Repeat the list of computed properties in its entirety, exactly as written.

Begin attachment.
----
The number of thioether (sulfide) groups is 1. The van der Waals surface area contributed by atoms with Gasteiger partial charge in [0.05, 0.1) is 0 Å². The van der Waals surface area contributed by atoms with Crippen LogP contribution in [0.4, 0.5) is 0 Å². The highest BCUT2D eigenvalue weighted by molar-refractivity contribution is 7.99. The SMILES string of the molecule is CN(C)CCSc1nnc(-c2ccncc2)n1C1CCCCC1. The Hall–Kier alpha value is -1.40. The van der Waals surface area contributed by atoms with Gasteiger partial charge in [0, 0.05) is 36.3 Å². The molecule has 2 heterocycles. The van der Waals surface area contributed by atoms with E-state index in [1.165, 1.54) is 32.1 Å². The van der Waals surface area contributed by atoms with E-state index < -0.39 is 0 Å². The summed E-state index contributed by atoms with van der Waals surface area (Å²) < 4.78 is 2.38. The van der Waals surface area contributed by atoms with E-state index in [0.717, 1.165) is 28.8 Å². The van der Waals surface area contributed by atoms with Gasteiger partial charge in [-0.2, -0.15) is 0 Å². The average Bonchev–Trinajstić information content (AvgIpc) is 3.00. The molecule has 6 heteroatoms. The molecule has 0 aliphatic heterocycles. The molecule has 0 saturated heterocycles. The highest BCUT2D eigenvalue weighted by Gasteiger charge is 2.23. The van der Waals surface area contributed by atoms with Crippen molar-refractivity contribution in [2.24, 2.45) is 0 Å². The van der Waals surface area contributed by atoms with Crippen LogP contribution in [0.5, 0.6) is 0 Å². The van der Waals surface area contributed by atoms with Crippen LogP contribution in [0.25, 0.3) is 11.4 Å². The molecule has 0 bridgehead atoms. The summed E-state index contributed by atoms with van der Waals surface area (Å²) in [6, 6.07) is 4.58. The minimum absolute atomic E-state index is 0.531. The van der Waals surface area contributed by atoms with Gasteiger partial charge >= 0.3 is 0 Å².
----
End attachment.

The number of thioether (sulfide) groups is 1. The van der Waals surface area contributed by atoms with Gasteiger partial charge in [0.05, 0.1) is 0 Å². The van der Waals surface area contributed by atoms with Crippen LogP contribution in [0.4, 0.5) is 0 Å². The highest BCUT2D eigenvalue weighted by molar-refractivity contribution is 7.99. The SMILES string of the molecule is CN(C)CCSc1nnc(-c2ccncc2)n1C1CCCCC1. The Hall–Kier alpha value is -1.40. The van der Waals surface area contributed by atoms with Gasteiger partial charge in [0, 0.05) is 36.3 Å². The molecule has 2 heterocycles. The van der Waals surface area contributed by atoms with E-state index in [1.165, 1.54) is 32.1 Å². The van der Waals surface area contributed by atoms with E-state index < -0.39 is 0 Å². The summed E-state index contributed by atoms with van der Waals surface area (Å²) < 4.78 is 2.38. The van der Waals surface area contributed by atoms with E-state index in [0.717, 1.165) is 28.8 Å². The van der Waals surface area contributed by atoms with Gasteiger partial charge in [-0.2, -0.15) is 0 Å². The average Bonchev–Trinajstić information content (AvgIpc) is 3.00. The molecule has 6 heteroatoms. The molecule has 0 aliphatic heterocycles. The molecule has 0 saturated heterocycles. The highest BCUT2D eigenvalue weighted by Gasteiger charge is 2.23. The van der Waals surface area contributed by atoms with Crippen molar-refractivity contribution in [2.24, 2.45) is 0 Å². The van der Waals surface area contributed by atoms with Crippen LogP contribution in [0.5, 0.6) is 0 Å². The van der Waals surface area contributed by atoms with Crippen LogP contribution in [0.25, 0.3) is 11.4 Å². The molecule has 0 bridgehead atoms. The summed E-state index contributed by atoms with van der Waals surface area (Å²) in [6, 6.07) is 4.58. The minimum absolute atomic E-state index is 0.531. The van der Waals surface area contributed by atoms with Gasteiger partial charge >= 0.3 is 0 Å².